Populism: Britain (UKIP, Brexiteers), the USA (Trump, Bannon), Italy, (Salvini), Hungary, (Orban), Israel (Netanyahu), Sweden (Akesson)….and the list goes on. Sometimes in government (Britain, USA, Italy), other times just menacing – the rise of extreme right-wing parties causes growing alarm. Sweden has been the most recent showing with Sweden Democratspolling well enough in the recent general election to hold some sway in the formation of the next government administration.
Less well publicised has been the relatively strong showing of the far Left party in Sweden – the Left Party (Vänsterpartiet) and an often stronger resurgence of centre-left parties in Spain, Portugal, the UK and elsewhere. Though sometimes feared more than the extreme Right, the Left is rarely thought be capable of winning enough hearts and minds to constitute a serious threat in European politics. Electorates routinely vote Right Wing, even against their own interests.
In Britain, on the other hand, we have Jeremy Corbyn as Labour Party leader and quite possibly the next Prime Minister, and he is portrayed widely as a ‘Hard Left’ politician. That, however, is a mischaracterisation – sure, he is anti-the status quo (anti-austerity, anti-privatisation, pro-wealth redistribution) but his policies and preferences place him in what, in the post-WW2 period up to the 1980s, we would have thought of as conventional, democratic socialist. The shift to the Right of domestic and international politics has left him somewhat stranded. As I have argued in other Blogs, what the press and the media tend to call a ‘polarisation’ of politics can better be interpreted as electorates engaging sufficiently strongly to see with greater clarity what the options are. It increasingly boils down to pro-wealthy or pro-poor. This is a healthier state of affairs than having all parties milling around an ill-defined ‘centre-ground’ looking for elusive and often illusory consensus while the power elites carry forward their concerted and often extremist plans. Not a conspiracy theory…just an emergent and compelling logic feeding into action.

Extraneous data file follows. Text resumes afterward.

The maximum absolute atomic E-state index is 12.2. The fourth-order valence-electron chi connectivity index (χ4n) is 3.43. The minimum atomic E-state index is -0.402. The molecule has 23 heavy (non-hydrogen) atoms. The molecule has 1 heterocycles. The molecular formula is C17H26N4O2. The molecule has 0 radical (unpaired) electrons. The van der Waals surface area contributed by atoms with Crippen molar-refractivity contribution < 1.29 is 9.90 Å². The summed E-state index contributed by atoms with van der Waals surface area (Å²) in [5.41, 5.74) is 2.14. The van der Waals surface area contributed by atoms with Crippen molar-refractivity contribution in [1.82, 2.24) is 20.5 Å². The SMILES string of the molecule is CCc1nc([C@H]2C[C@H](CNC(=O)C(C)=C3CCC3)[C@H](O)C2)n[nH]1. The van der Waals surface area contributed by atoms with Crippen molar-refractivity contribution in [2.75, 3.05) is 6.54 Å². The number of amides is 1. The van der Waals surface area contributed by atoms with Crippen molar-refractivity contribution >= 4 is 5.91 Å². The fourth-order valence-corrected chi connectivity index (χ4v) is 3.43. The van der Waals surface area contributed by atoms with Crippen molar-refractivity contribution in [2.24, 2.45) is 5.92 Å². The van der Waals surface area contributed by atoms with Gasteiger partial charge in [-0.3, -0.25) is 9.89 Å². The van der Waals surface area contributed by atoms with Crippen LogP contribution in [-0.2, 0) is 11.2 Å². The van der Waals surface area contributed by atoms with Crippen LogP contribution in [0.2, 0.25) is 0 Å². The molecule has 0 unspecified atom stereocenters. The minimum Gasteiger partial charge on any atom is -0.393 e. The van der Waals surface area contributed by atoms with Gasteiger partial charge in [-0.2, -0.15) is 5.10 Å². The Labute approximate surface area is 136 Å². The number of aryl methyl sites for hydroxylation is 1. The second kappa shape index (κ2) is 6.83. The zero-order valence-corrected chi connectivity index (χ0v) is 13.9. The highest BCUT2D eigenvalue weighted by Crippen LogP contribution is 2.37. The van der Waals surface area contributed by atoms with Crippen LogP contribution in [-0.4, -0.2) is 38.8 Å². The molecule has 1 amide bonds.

Populism is mostly talked of as ‘the rise’ of the extreme Right Wing. This, however, is merely the ‘symptom’ and not the ‘disease’. The pathology is most often – perhaps too lazily – thought of as a disaffection from politics and economics by people who have suffered from the rapid concentration of social wealth in the hands of a few. Trumpism in the USA is a classic case, as is the Brexit vote in the UK.
This is partly, but not entirely satisfactory, however. People feeling that they are victims of inequitable wealth distribution ought, rationally, to vote for those who promise a fairer distribution – certainly not the Far Right. The fall-back explanation is that voters respond to proxy issues – notably, immigration – either looking for scapegoats for their suffering, or for supposed relief from unfair competition for work. This, too, falls short of a satisfactory explanation, though there is little doubt that ethnic tensions seem, historically, to correlate with economic decline, and cities like my own, Bristol, are sharply ghettoised along ethnic lines. Still, that does not explain the other side of the picture, the strength and success of cultural integration and diversity in societies like ours – look at fashion, food, architecture, travel, music – skewed, admittedly, to the middle classes. But look, too, at the Labour Party in Britain with a membership approaching the levels last seen in the post WW2 period, and reputedly the largest current party membership in Europe.